While waiting for our first test batch to finish, I had an amazing opportunity to do some analysis on the Koji I grew. Normally this would be very difficult but I have friends in very geeky places!
I called my friend Dr. Benjamin Wolfe at the Harvard microbiology labs. Not just any microbiologist, Benjamin studies cool stuff like cheese microbes and has been a great source for education on food microbiology in the Boston area. In addition to creating a lot of awareness about food microbes, he is one half of the dynamic duo (with Chef Scott Jones) that write the great Chefology column for the Boston Globe – covering the intersection of food and science.
Taking my Koji to the lab, we started by trying to slice a tiny section from a single grain (as difficult as it sounds) and looking at the section under a microscope. What we found was a huge mass of Koji growing on the surface of the rice; however since the Koji had worked in the Sake batch I knew that to be the case.
It was amazing to see whole Koji fungi like the one above that I had grown from a spore, kind of a microscopic garden plot. The Koji were just like the pictures in my brewing books, a long stalk with a head called a conidiophore. With that initial look completed I had a purpose for this analysis and visit; I wanted to see if I was sucessful in growing the Koji into the grain of rice and not just on the surface. In my previous Koji post I talked about regulating moisture in the rice to get the Koji to grow its hypae (roots) deep into the grain; this is one of the hallmarks of good Koji for high quality Sake. You can clearly see Koji gowth of the outside of the rice without a microscope (the rice is white and fuzzy); however, you need a microscope to tell if the Koji is burrowing its hypae deep inside the grain.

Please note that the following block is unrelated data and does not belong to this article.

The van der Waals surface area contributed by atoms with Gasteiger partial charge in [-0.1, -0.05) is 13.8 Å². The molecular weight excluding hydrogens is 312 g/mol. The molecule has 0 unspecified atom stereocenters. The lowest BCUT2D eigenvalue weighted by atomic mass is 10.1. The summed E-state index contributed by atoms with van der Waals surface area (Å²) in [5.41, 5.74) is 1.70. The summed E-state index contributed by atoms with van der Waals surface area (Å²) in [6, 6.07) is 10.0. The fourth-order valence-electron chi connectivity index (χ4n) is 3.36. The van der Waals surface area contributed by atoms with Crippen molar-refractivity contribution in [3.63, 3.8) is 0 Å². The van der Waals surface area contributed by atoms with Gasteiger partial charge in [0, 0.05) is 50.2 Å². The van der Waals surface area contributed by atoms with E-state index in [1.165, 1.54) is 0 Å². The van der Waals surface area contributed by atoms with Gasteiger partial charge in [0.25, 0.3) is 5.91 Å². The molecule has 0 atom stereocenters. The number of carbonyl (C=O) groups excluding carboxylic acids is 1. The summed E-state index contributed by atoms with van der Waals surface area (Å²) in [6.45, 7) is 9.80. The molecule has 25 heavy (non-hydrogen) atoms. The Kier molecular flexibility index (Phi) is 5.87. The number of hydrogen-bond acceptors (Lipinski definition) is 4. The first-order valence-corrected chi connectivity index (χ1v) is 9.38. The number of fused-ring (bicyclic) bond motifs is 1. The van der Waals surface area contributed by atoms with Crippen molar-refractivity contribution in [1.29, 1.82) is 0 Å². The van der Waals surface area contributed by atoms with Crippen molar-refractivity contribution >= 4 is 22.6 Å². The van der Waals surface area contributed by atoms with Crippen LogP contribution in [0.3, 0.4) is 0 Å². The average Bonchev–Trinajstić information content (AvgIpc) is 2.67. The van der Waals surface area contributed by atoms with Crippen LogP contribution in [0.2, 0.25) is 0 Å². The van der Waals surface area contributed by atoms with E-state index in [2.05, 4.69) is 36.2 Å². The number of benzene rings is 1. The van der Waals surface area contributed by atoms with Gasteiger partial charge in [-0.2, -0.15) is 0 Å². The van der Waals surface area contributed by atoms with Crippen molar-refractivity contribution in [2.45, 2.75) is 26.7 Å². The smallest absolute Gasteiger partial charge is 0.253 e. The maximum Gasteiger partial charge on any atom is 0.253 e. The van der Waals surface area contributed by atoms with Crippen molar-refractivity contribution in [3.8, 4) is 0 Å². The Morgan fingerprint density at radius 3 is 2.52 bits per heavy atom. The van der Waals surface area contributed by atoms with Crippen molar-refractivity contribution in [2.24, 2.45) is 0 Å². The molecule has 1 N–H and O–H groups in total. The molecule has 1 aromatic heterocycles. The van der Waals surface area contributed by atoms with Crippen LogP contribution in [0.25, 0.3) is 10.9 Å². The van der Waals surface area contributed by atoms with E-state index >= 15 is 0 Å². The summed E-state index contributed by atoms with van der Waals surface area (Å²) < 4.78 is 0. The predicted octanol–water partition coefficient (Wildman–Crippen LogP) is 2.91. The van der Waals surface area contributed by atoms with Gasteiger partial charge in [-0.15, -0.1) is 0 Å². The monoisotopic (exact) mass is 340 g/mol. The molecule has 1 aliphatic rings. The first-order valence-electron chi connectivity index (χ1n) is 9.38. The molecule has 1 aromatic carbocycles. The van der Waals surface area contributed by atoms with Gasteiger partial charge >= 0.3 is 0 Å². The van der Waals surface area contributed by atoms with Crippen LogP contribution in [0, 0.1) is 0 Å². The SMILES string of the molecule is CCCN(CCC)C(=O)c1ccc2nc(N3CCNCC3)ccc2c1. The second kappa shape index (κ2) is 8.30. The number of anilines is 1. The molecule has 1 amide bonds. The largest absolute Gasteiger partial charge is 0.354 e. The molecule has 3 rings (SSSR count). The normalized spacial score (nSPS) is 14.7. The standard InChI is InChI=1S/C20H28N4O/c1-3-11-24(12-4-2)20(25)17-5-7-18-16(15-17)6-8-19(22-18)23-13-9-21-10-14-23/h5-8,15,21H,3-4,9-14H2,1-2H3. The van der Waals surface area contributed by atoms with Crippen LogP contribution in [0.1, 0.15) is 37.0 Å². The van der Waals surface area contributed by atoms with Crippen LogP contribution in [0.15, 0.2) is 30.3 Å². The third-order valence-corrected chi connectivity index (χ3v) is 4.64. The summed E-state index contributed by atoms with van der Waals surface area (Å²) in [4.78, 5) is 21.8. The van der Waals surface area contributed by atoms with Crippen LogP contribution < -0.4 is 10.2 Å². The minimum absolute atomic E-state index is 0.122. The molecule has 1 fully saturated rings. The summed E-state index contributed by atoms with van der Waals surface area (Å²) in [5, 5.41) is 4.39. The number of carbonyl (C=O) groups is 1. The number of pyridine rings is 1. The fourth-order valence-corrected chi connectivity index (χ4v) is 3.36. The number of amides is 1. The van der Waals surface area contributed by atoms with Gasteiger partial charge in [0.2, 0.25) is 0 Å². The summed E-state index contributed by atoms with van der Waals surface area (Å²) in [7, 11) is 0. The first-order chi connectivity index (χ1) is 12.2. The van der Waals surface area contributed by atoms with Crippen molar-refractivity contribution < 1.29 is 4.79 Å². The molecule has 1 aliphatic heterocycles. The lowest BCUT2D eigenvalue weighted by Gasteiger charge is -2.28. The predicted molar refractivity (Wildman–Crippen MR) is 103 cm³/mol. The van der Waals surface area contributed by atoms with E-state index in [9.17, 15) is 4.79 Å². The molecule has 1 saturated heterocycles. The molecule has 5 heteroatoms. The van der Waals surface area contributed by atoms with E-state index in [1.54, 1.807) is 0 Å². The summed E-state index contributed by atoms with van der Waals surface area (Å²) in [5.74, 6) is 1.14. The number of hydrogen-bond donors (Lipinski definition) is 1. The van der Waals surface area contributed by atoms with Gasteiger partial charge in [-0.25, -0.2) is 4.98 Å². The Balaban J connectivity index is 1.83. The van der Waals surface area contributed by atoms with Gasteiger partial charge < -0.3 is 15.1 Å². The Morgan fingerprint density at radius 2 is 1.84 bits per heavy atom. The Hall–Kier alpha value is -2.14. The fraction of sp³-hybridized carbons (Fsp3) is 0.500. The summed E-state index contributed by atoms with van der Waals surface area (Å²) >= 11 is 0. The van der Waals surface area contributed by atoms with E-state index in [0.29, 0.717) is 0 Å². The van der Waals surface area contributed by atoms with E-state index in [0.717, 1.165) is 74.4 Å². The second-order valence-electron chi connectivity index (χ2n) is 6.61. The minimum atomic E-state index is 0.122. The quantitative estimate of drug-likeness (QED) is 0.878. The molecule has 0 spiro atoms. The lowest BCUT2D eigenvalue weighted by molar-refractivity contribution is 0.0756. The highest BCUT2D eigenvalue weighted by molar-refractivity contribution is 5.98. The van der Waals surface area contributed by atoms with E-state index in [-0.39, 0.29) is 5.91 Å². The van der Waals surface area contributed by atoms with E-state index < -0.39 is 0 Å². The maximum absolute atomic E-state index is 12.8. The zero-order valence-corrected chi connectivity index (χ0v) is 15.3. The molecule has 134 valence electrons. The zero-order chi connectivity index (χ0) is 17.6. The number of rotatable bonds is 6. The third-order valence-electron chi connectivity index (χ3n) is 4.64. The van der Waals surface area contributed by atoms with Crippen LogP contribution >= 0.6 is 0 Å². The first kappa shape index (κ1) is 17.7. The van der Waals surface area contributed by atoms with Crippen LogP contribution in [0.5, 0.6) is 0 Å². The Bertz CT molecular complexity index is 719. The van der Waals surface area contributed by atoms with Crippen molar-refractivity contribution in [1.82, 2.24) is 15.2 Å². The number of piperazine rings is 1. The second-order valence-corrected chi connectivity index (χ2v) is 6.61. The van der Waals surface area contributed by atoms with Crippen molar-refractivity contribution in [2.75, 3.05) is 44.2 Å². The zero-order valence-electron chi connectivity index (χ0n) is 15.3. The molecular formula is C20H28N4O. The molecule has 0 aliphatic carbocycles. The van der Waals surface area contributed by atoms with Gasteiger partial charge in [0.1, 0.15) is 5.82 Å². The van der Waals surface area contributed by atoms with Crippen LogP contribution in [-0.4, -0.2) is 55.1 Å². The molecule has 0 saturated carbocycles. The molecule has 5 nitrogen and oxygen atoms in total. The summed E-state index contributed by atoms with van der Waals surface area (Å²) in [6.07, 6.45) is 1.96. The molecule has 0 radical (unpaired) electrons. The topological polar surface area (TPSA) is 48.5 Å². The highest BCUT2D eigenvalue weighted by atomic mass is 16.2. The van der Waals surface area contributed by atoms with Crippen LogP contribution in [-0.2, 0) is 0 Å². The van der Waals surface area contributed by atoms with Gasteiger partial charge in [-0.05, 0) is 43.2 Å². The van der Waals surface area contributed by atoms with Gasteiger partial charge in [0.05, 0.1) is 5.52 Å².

The photo above shows what we found, clear evidence of Koji growth inside the rice grain. I was excited and releived that I was on the right path with the health of our Koji growing! Now, armed with this data, I will make improvements to our Koji growing room so that I can get even more growth inside the grain resulting in tastier Sake!
Huge thanks to Dr. Benjamin Wolfe and all of the folks over at Harvard MSI for being supportive and excited in the work that I am doing to bring Sake and it’s microbes to the public!